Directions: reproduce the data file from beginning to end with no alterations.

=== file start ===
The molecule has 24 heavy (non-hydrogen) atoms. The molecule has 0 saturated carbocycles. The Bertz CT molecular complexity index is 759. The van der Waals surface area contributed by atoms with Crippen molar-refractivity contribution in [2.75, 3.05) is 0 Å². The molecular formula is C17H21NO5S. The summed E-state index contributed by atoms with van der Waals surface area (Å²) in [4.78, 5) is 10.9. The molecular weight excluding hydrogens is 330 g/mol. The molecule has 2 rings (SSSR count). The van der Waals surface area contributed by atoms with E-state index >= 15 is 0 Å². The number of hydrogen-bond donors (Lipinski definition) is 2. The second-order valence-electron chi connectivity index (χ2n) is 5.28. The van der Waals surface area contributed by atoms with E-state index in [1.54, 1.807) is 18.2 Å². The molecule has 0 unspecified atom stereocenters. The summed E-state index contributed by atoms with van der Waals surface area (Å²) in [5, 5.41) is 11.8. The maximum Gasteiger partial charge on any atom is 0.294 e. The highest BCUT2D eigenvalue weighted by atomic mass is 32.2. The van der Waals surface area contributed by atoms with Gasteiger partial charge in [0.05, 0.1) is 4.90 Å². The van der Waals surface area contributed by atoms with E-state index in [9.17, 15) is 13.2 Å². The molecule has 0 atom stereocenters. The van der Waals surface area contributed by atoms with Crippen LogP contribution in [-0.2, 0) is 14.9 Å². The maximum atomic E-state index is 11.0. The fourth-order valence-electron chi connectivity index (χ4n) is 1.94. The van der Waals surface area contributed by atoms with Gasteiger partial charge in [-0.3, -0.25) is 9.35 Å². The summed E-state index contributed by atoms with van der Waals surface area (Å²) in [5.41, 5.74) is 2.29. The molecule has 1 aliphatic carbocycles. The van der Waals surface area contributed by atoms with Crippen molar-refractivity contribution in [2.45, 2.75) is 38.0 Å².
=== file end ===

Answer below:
The molecule has 24 heavy (non-hydrogen) atoms. The molecule has 0 saturated carbocycles. The Bertz CT molecular complexity index is 759. The van der Waals surface area contributed by atoms with Crippen molar-refractivity contribution in [2.75, 3.05) is 0 Å². The molecular formula is C17H21NO5S. The summed E-state index contributed by atoms with van der Waals surface area (Å²) in [4.78, 5) is 10.9. The molecular weight excluding hydrogens is 330 g/mol. The molecule has 2 rings (SSSR count). The van der Waals surface area contributed by atoms with E-state index >= 15 is 0 Å². The number of hydrogen-bond donors (Lipinski definition) is 2. The second-order valence-electron chi connectivity index (χ2n) is 5.28. The van der Waals surface area contributed by atoms with E-state index in [1.54, 1.807) is 18.2 Å². The molecule has 0 unspecified atom stereocenters. The summed E-state index contributed by atoms with van der Waals surface area (Å²) in [5, 5.41) is 11.8. The maximum Gasteiger partial charge on any atom is 0.294 e. The highest BCUT2D eigenvalue weighted by atomic mass is 32.2. The van der Waals surface area contributed by atoms with Gasteiger partial charge in [0.05, 0.1) is 4.90 Å². The van der Waals surface area contributed by atoms with E-state index in [9.17, 15) is 13.2 Å². The molecule has 0 atom stereocenters. The van der Waals surface area contributed by atoms with Crippen LogP contribution in [-0.2, 0) is 14.9 Å². The maximum atomic E-state index is 11.0. The fourth-order valence-electron chi connectivity index (χ4n) is 1.94. The van der Waals surface area contributed by atoms with Gasteiger partial charge in [-0.3, -0.25) is 9.35 Å². The summed E-state index contributed by atoms with van der Waals surface area (Å²) in [5.41, 5.74) is 2.29. The molecule has 1 aliphatic carbocycles. The van der Waals surface area contributed by atoms with Crippen molar-refractivity contribution in [2.45, 2.75) is 38.0 Å².